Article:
It’s looking increasingly likely that German Chancellor Angela Merkel may have attended her last G-7 conference.
A day after the euro whipsawed on conflicting reports touting the collapse of Merkel’s governing coalition, a lawmaker from Merkel’s own party said the Chancellor could be out by the end of next week during an appearance on BBC World at One (via Express). On Friday, German media reported that Merkel’s junior coalition partner, the CSU, had announced the end of its alliance with Merkel’s CDU – though that report was quickly denied.
While the German public’s anger over Merkel’s “open door” policy has been simmering for years, the instability within the ruling coalition – which features a decades-old political alliance between the CDU and CSU – intensified when Merkel decided over the weekend to veto a plan by Interior Minister Horst Seehofer aimed at controlling and reducing illegal migration. The minister’s refusal to back down has already shattered an uneasy truce between conservative backers and opponents of her liberal asylum policy.
German MP Kai Whittaker, a CDU member, said Merkel’s clashes with Seehofer – who is demanding that German border police be given the right to turn back migrants without identity papers or who are already registered elsewhere in the European Union – are threatening to bring about “a new political situation. And probably a new chancellor.”
As Whittaker astutely points out, the political crisis stems from the fact that the issue of immigration has become “a power question”. The AfD, which outperformed expectations during Germany’s fall elections, owes its rise largely to its anti-asylum stance. And as the chaos builds, Whittaker explained that German lawmakers are largely in the dark about what is happening with the leadership.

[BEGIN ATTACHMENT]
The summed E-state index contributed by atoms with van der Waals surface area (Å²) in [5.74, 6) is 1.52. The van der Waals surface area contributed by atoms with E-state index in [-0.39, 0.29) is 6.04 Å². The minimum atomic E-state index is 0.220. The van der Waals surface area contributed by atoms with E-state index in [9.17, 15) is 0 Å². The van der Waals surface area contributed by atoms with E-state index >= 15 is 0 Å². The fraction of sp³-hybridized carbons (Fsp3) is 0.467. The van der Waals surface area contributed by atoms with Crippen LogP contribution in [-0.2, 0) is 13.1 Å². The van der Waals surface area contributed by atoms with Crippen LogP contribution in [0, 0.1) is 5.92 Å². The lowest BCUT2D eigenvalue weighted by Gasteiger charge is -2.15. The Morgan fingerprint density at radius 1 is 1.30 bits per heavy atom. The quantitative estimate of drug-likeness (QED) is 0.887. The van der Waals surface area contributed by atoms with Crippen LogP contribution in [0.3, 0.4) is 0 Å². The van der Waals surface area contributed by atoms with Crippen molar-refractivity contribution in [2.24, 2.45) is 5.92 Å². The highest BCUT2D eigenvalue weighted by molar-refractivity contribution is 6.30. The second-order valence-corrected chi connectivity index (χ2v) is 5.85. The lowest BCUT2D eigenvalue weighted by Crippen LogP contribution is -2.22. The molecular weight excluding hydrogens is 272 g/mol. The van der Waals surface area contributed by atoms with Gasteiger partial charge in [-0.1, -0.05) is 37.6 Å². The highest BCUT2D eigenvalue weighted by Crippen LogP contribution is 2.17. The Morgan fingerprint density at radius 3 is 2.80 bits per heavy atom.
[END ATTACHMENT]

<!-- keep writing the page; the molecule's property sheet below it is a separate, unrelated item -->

“We are in a serious situation because the question of the migration crisis evolved into a power question…the question is who is leading the Government? Is it Angela Merkel or is it Horst Seehofer? Everybody seems to be standing firm and that’s the problem.”
There is a master plan to solve the migration crisis, which consists of 63 ideas of Horst Seehofer.
Wittaker also pointed out that Seehofer’s clashes with Merkel could be linked to upcoming local elections in Bavaria, where the conservative party is concerned about retaining a majority.
“This must have to do with the coming election in Bavaria because it is vital for the Conservatives to win an overall majority because that’s why they have a national importance.”
“This kind of has the potential to diminish the authority of her and Horst Seehofer and it could well be that at the end of next week we have a new situation. Probably a new Chancellor.”
Merkel has opposed what she sees as Seehofer’s heavy handed approach toward immigration, and has held meetings with members of her party seeking support for her failing asylum policies, which brought more than 1 million migrants to Germany in 2015, leading to a spike in violent assaults. However, many of Merkel’s allies are even demanding changes to her “open door” policy regarding migrants. Seehofer’s plan would replace an existing EU rule, which would allow Germany to send the asylum-seekers back to the first EU state they entered. For now, the coalition agreement is still in place. But if the German government collapses, or looks to be headed that way, expect even more volatility in the euro – and by extension, more strength for the US dollar (and pain for emerging markets).
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